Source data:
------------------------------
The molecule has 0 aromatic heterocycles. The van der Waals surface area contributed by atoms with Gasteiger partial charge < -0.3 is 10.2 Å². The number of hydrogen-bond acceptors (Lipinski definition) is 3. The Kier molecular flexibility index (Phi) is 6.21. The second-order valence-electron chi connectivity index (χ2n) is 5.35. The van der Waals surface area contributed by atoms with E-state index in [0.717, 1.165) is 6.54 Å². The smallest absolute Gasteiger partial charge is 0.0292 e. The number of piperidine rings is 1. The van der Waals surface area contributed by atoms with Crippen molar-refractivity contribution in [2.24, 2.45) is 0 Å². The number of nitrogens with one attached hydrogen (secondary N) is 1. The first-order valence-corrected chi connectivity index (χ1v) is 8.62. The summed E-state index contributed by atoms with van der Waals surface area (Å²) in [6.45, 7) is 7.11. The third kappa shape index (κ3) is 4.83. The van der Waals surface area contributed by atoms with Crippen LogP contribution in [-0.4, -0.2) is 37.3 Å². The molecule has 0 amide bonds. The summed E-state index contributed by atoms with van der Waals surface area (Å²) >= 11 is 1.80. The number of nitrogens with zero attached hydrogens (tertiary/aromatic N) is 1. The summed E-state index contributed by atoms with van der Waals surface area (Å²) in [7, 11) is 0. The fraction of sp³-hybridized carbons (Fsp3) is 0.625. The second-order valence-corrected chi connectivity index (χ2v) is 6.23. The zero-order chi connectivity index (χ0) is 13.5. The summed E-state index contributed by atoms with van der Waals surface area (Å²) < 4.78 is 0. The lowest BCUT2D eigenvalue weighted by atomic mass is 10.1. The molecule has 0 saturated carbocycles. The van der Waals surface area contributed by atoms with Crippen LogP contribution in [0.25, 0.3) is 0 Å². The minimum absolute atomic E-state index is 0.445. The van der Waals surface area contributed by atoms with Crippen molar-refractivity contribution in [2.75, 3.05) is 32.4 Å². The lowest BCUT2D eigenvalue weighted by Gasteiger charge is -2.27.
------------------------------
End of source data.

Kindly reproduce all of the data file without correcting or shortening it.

The molecule has 0 aromatic heterocycles. The van der Waals surface area contributed by atoms with Gasteiger partial charge < -0.3 is 10.2 Å². The number of hydrogen-bond acceptors (Lipinski definition) is 3. The Kier molecular flexibility index (Phi) is 6.21. The second-order valence-electron chi connectivity index (χ2n) is 5.35. The van der Waals surface area contributed by atoms with E-state index in [0.717, 1.165) is 6.54 Å². The smallest absolute Gasteiger partial charge is 0.0292 e. The number of piperidine rings is 1. The van der Waals surface area contributed by atoms with Crippen molar-refractivity contribution in [2.24, 2.45) is 0 Å². The number of nitrogens with one attached hydrogen (secondary N) is 1. The first-order valence-corrected chi connectivity index (χ1v) is 8.62. The summed E-state index contributed by atoms with van der Waals surface area (Å²) in [6.45, 7) is 7.11. The third kappa shape index (κ3) is 4.83. The van der Waals surface area contributed by atoms with Crippen LogP contribution in [-0.4, -0.2) is 37.3 Å². The molecule has 0 amide bonds. The summed E-state index contributed by atoms with van der Waals surface area (Å²) >= 11 is 1.80. The number of nitrogens with zero attached hydrogens (tertiary/aromatic N) is 1. The summed E-state index contributed by atoms with van der Waals surface area (Å²) in [7, 11) is 0. The fraction of sp³-hybridized carbons (Fsp3) is 0.625. The second-order valence-corrected chi connectivity index (χ2v) is 6.23. The zero-order chi connectivity index (χ0) is 13.5. The summed E-state index contributed by atoms with van der Waals surface area (Å²) < 4.78 is 0. The lowest BCUT2D eigenvalue weighted by atomic mass is 10.1. The molecule has 0 saturated carbocycles. The van der Waals surface area contributed by atoms with Crippen LogP contribution in [0.25, 0.3) is 0 Å². The minimum absolute atomic E-state index is 0.445. The van der Waals surface area contributed by atoms with Crippen molar-refractivity contribution in [2.75, 3.05) is 32.4 Å². The lowest BCUT2D eigenvalue weighted by Gasteiger charge is -2.27.